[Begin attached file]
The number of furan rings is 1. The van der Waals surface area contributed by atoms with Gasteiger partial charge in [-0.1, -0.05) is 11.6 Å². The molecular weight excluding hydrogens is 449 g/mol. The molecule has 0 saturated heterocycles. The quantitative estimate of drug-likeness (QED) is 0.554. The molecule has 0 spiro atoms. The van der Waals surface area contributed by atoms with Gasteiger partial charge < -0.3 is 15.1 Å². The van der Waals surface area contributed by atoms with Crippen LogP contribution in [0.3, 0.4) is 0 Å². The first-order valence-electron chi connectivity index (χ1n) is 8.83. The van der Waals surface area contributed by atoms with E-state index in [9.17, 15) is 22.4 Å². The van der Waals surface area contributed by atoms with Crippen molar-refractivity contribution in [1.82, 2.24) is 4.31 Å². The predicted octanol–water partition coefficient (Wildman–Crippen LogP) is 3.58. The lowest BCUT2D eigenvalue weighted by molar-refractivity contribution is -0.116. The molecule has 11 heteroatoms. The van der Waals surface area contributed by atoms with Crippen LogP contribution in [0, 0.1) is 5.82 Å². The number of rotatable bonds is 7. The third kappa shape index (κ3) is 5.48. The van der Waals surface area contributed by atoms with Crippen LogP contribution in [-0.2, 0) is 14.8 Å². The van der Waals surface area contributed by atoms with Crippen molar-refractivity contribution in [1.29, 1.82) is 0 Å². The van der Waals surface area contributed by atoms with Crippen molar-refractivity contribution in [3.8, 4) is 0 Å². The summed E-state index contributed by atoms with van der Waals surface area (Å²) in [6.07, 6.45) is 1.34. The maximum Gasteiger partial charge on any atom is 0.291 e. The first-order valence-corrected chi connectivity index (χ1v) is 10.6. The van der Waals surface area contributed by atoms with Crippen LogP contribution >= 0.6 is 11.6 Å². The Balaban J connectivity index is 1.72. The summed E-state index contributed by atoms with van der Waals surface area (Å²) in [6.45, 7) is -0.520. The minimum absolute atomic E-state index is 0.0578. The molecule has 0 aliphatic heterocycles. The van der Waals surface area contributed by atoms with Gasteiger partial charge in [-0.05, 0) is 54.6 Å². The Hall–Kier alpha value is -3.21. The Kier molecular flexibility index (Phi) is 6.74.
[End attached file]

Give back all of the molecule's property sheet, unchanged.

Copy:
The number of furan rings is 1. The van der Waals surface area contributed by atoms with Gasteiger partial charge in [-0.1, -0.05) is 11.6 Å². The molecular weight excluding hydrogens is 449 g/mol. The molecule has 0 saturated heterocycles. The quantitative estimate of drug-likeness (QED) is 0.554. The molecule has 0 spiro atoms. The van der Waals surface area contributed by atoms with Gasteiger partial charge < -0.3 is 15.1 Å². The van der Waals surface area contributed by atoms with Crippen LogP contribution in [0.3, 0.4) is 0 Å². The first-order valence-electron chi connectivity index (χ1n) is 8.83. The van der Waals surface area contributed by atoms with E-state index in [9.17, 15) is 22.4 Å². The van der Waals surface area contributed by atoms with Crippen molar-refractivity contribution in [1.82, 2.24) is 4.31 Å². The predicted octanol–water partition coefficient (Wildman–Crippen LogP) is 3.58. The lowest BCUT2D eigenvalue weighted by molar-refractivity contribution is -0.116. The molecule has 11 heteroatoms. The van der Waals surface area contributed by atoms with Crippen LogP contribution in [0, 0.1) is 5.82 Å². The number of rotatable bonds is 7. The third kappa shape index (κ3) is 5.48. The van der Waals surface area contributed by atoms with Crippen LogP contribution in [-0.2, 0) is 14.8 Å². The van der Waals surface area contributed by atoms with Crippen molar-refractivity contribution in [1.29, 1.82) is 0 Å². The van der Waals surface area contributed by atoms with Crippen molar-refractivity contribution in [3.8, 4) is 0 Å². The summed E-state index contributed by atoms with van der Waals surface area (Å²) in [6.07, 6.45) is 1.34. The maximum Gasteiger partial charge on any atom is 0.291 e. The first-order valence-corrected chi connectivity index (χ1v) is 10.6. The van der Waals surface area contributed by atoms with Crippen LogP contribution >= 0.6 is 11.6 Å². The Balaban J connectivity index is 1.72. The summed E-state index contributed by atoms with van der Waals surface area (Å²) in [6.45, 7) is -0.520. The minimum absolute atomic E-state index is 0.0578. The molecule has 0 aliphatic heterocycles. The van der Waals surface area contributed by atoms with Gasteiger partial charge in [-0.05, 0) is 54.6 Å². The Hall–Kier alpha value is -3.21. The Kier molecular flexibility index (Phi) is 6.74.